Greens have seized on the pipeline not because the construction of Keystone itself would be so disastrous, or even that the oil sands as a whole are decisive for the global climate, but because the project is a clear symbol that can be overtly opposed. It helps as well that the decision on Keystone XL fell to President Obama, who might actually listen to his environmental base — unlike the conservative-dominated Congress. And the public always tends to be suspicious of newer development, which might make it easier to lead a campaign against oil sands than coal, which we’ve lived with for more than a century.
From the perspective of policy analysis, Keystone is a marginal issue. Very Serious People agree that Canada’s dirty oil is going to get burned eventually. There are other, larger sources of carbon, and more economically sensible ways to curtail them. There activists go again, making a big fuss and a bunch of exaggerated claims about something that, measured by tons of carbon reduction, is small beans relative to climate change.
Thing is, no one argues that blocking Keystone XL is a substitute for, or even a substantial step toward, coherent climate policy. The only solution that can really be said to be commensurate with the problem is some kind of global deal on carbon pricing and energy innovation. That’s not on the table. Nor is any kind of comprehensive national solution. Even if they were, we’ve already seen that “pricing carbon” doesn’t exactly get people into the streets. To find the stories/conflicts that get people fired up, activists have to come closer to home, to individual pipelines or coal plants or corporate groups like the Chamber of Commerce. The goal of activism is not primarily to craft policy but to shift the balance of power, to open a space for policymakers and their wonks to work.
I can see the logic of this approach, as far as it goes. And I think Hoberg’s done a fine job summing up the differences in thinking between analysts and advocates. Except for one thing: I think he left out a fourth category of climate logic, the one that’s closest to my take on it. For now, I’ll employ a bit of gentle self-mockery and call us The Renewable Energy Geeks.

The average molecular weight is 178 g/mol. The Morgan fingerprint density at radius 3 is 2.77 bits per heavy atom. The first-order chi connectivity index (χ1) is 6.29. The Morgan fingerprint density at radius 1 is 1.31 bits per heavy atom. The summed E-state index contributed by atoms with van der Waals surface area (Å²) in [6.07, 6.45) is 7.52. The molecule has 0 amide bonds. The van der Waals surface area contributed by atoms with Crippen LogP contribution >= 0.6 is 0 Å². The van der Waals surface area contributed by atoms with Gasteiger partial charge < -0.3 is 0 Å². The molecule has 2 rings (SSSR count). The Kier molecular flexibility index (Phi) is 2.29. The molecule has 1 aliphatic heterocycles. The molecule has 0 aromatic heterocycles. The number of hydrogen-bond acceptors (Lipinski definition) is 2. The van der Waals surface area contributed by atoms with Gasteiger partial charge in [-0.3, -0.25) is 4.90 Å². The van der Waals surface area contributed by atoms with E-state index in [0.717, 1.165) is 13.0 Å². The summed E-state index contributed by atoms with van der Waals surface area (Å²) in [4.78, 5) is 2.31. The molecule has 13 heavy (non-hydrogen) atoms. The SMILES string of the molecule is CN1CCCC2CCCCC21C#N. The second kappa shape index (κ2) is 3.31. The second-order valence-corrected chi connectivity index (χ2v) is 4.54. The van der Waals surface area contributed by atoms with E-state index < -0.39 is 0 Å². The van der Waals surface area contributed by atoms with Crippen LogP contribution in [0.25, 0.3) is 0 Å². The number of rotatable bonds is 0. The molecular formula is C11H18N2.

Note David Roberts’ use of the term commensurate in his post. We usually take this to mean “equivalent in size or scale." This leads to the perception in some circles that only a global treaty of Kyoto scale could possibly tackle the climate problem. But after I read Roberts I went digging for my OED to get the exact wording for another definition of commensurate: “corresponding in nature . . . belonging to the same category.”
This is the big thing for us Renewable Energy Geeks, or for this one, at least: neither climate analysis nor climate advocacy belongs to the same category as an oil pipeline. Climate policy generally falls under the auspices of environmental regulation regimes, where it’s treated (or ignored) like any other kind of pollution; an oil pipeline is energy infrastructure. You’d have to move to another building in most capital cities to even begin talking about solutions to the climate crisis, and energy policy is where the big decisions are actually made on that subject. And to get from talk of tar sands carbon bombs to talk of the green economy, you’d likely have to switch the subject further, from cars and their gas tanks to all the other energy we use every day.
Which brings me to the Renewable Energy Geek’s key point: renewable energy in most of its market-readiest forms is not a replacement for transport fuel; it’s an alternative form of electricity generation
. It does not supplant oil; it supplants coal
. And coal, as Swart and Weaver have just demonstrated, is a much, much bigger problem for the planet than unconventional oil reserves are.
This is not an argument for Keystone (or the even dodgier Northern Gateway pipeline proposal
to route oil sands bitumen through the Great Bear Rainforest to China). It’s merely a suggestion to climate advocates and analysts alike that neither of their approaches confronts the fossil-fuel regime most directly at its most vulnerable spot. You’ll hear some spirited defenses of the automobile far beyond the corporate offices of Alberta’s oil industry, but if the price tags were similar, almost anyone not currently employed in the coal industry or running for Congress as a Republican would pick a solar panel over a coal plant.
What’s more, by even the most evangelical green advocate’s accounting, we’ll need oil in substantial quantities for at least another generation, whereas renewables are ready right now to take the place of coal on the grid. Fight oil pipelines, and in effect you’re fighting to slow down the expansion of hydrocarbon hegemony. Take on coal, and you’re fighting much more directly for a clean-powered world.
To partake of Renewable Energy Geekery in 140-character bursts, follow me on Twitter: @theturner.
MNN tease photos via Shutterstock